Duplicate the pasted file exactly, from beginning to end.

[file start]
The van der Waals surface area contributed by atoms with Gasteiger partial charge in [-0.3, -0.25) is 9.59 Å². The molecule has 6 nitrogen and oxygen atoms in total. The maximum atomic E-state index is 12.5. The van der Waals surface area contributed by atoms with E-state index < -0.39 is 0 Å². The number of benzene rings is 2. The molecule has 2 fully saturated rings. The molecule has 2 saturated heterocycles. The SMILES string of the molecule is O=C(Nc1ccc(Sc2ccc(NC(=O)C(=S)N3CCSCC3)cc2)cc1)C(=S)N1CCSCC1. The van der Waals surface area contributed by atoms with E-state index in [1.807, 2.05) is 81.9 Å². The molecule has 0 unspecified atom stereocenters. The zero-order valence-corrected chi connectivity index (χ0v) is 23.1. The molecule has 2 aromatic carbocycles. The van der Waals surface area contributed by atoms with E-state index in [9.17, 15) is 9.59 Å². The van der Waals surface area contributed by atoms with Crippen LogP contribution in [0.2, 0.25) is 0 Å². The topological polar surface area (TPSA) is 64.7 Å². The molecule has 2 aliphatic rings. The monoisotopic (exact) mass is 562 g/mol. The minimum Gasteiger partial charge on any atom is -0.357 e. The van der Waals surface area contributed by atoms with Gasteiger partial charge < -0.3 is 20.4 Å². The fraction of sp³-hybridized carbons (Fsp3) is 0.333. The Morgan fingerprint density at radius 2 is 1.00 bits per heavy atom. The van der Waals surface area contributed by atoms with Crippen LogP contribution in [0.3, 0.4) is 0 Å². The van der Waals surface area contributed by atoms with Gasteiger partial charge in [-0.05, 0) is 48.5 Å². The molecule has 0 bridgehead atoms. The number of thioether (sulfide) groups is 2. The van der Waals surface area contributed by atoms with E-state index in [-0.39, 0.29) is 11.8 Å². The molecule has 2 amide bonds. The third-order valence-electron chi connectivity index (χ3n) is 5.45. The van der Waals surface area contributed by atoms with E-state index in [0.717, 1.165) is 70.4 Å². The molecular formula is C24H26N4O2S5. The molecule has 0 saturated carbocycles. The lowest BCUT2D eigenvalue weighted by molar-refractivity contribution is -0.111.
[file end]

The van der Waals surface area contributed by atoms with Gasteiger partial charge in [-0.3, -0.25) is 9.59 Å². The molecule has 6 nitrogen and oxygen atoms in total. The maximum atomic E-state index is 12.5. The van der Waals surface area contributed by atoms with E-state index < -0.39 is 0 Å². The number of benzene rings is 2. The molecule has 2 fully saturated rings. The molecule has 2 saturated heterocycles. The SMILES string of the molecule is O=C(Nc1ccc(Sc2ccc(NC(=O)C(=S)N3CCSCC3)cc2)cc1)C(=S)N1CCSCC1. The van der Waals surface area contributed by atoms with E-state index in [1.807, 2.05) is 81.9 Å². The molecule has 0 unspecified atom stereocenters. The zero-order valence-corrected chi connectivity index (χ0v) is 23.1. The molecule has 2 aromatic carbocycles. The van der Waals surface area contributed by atoms with E-state index in [9.17, 15) is 9.59 Å². The van der Waals surface area contributed by atoms with Crippen LogP contribution in [0.2, 0.25) is 0 Å². The topological polar surface area (TPSA) is 64.7 Å². The molecule has 2 aliphatic rings. The monoisotopic (exact) mass is 562 g/mol. The minimum Gasteiger partial charge on any atom is -0.357 e. The van der Waals surface area contributed by atoms with Gasteiger partial charge < -0.3 is 20.4 Å². The fraction of sp³-hybridized carbons (Fsp3) is 0.333. The Morgan fingerprint density at radius 2 is 1.00 bits per heavy atom. The van der Waals surface area contributed by atoms with Crippen LogP contribution in [0.3, 0.4) is 0 Å². The van der Waals surface area contributed by atoms with Gasteiger partial charge in [-0.05, 0) is 48.5 Å². The molecule has 0 bridgehead atoms. The number of thioether (sulfide) groups is 2. The van der Waals surface area contributed by atoms with E-state index in [-0.39, 0.29) is 11.8 Å². The molecule has 2 amide bonds. The third-order valence-electron chi connectivity index (χ3n) is 5.45. The van der Waals surface area contributed by atoms with E-state index in [0.717, 1.165) is 70.4 Å². The molecular formula is C24H26N4O2S5. The molecule has 0 saturated carbocycles. The lowest BCUT2D eigenvalue weighted by molar-refractivity contribution is -0.111.